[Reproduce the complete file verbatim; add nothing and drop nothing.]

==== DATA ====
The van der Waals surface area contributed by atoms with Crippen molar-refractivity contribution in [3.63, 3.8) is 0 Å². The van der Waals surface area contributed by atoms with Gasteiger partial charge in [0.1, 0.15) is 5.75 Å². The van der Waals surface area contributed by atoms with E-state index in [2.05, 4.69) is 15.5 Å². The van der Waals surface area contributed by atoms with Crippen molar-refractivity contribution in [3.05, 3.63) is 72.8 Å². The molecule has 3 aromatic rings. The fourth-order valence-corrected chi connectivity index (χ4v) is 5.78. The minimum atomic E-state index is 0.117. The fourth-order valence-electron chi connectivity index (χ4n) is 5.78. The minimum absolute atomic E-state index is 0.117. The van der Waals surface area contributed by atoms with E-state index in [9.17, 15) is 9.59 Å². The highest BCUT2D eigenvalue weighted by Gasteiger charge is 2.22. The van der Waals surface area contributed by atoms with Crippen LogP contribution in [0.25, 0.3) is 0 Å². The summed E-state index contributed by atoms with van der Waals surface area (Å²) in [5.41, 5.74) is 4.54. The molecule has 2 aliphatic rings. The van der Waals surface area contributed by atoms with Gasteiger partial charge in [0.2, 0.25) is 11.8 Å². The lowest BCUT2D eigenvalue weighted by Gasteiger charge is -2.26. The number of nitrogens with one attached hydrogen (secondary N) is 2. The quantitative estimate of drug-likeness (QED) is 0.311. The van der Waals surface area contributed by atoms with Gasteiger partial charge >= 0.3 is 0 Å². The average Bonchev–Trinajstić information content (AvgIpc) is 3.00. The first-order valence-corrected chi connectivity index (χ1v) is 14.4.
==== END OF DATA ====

The van der Waals surface area contributed by atoms with Crippen molar-refractivity contribution in [3.63, 3.8) is 0 Å². The van der Waals surface area contributed by atoms with Gasteiger partial charge in [0.1, 0.15) is 5.75 Å². The van der Waals surface area contributed by atoms with E-state index in [2.05, 4.69) is 15.5 Å². The van der Waals surface area contributed by atoms with Crippen molar-refractivity contribution in [3.05, 3.63) is 72.8 Å². The molecule has 3 aromatic rings. The fourth-order valence-corrected chi connectivity index (χ4v) is 5.78. The minimum atomic E-state index is 0.117. The fourth-order valence-electron chi connectivity index (χ4n) is 5.78. The minimum absolute atomic E-state index is 0.117. The van der Waals surface area contributed by atoms with E-state index in [9.17, 15) is 9.59 Å². The highest BCUT2D eigenvalue weighted by Gasteiger charge is 2.22. The van der Waals surface area contributed by atoms with Crippen LogP contribution in [0.25, 0.3) is 0 Å². The summed E-state index contributed by atoms with van der Waals surface area (Å²) in [5.41, 5.74) is 4.54. The molecule has 2 aliphatic rings. The van der Waals surface area contributed by atoms with Gasteiger partial charge in [0.2, 0.25) is 11.8 Å². The lowest BCUT2D eigenvalue weighted by Gasteiger charge is -2.26. The number of nitrogens with one attached hydrogen (secondary N) is 2. The quantitative estimate of drug-likeness (QED) is 0.311. The van der Waals surface area contributed by atoms with Gasteiger partial charge >= 0.3 is 0 Å². The average Bonchev–Trinajstić information content (AvgIpc) is 3.00. The first-order valence-corrected chi connectivity index (χ1v) is 14.4.